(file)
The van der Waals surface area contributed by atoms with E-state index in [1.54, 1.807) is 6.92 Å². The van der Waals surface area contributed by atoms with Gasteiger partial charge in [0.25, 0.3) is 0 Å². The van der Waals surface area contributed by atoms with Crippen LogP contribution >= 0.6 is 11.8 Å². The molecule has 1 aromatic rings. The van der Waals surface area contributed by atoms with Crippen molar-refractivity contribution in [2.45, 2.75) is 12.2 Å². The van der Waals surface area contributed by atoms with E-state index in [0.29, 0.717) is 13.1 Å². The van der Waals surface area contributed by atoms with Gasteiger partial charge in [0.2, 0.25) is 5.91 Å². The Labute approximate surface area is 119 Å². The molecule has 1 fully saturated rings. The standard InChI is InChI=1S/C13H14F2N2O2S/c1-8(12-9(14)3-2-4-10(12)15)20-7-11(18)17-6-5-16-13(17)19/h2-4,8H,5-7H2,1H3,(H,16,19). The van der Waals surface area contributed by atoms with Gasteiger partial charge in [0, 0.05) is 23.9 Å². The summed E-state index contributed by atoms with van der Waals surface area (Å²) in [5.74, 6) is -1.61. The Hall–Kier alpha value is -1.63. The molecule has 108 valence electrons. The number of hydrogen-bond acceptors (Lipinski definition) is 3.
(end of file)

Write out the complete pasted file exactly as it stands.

The van der Waals surface area contributed by atoms with E-state index in [1.54, 1.807) is 6.92 Å². The van der Waals surface area contributed by atoms with Gasteiger partial charge in [0.25, 0.3) is 0 Å². The van der Waals surface area contributed by atoms with Crippen LogP contribution >= 0.6 is 11.8 Å². The molecule has 1 aromatic rings. The van der Waals surface area contributed by atoms with Crippen molar-refractivity contribution in [2.45, 2.75) is 12.2 Å². The van der Waals surface area contributed by atoms with E-state index in [0.29, 0.717) is 13.1 Å². The van der Waals surface area contributed by atoms with Gasteiger partial charge in [0.2, 0.25) is 5.91 Å². The Labute approximate surface area is 119 Å². The molecule has 1 fully saturated rings. The standard InChI is InChI=1S/C13H14F2N2O2S/c1-8(12-9(14)3-2-4-10(12)15)20-7-11(18)17-6-5-16-13(17)19/h2-4,8H,5-7H2,1H3,(H,16,19). The van der Waals surface area contributed by atoms with Gasteiger partial charge in [0, 0.05) is 23.9 Å². The summed E-state index contributed by atoms with van der Waals surface area (Å²) in [5.74, 6) is -1.61. The Hall–Kier alpha value is -1.63. The molecule has 108 valence electrons. The number of hydrogen-bond acceptors (Lipinski definition) is 3.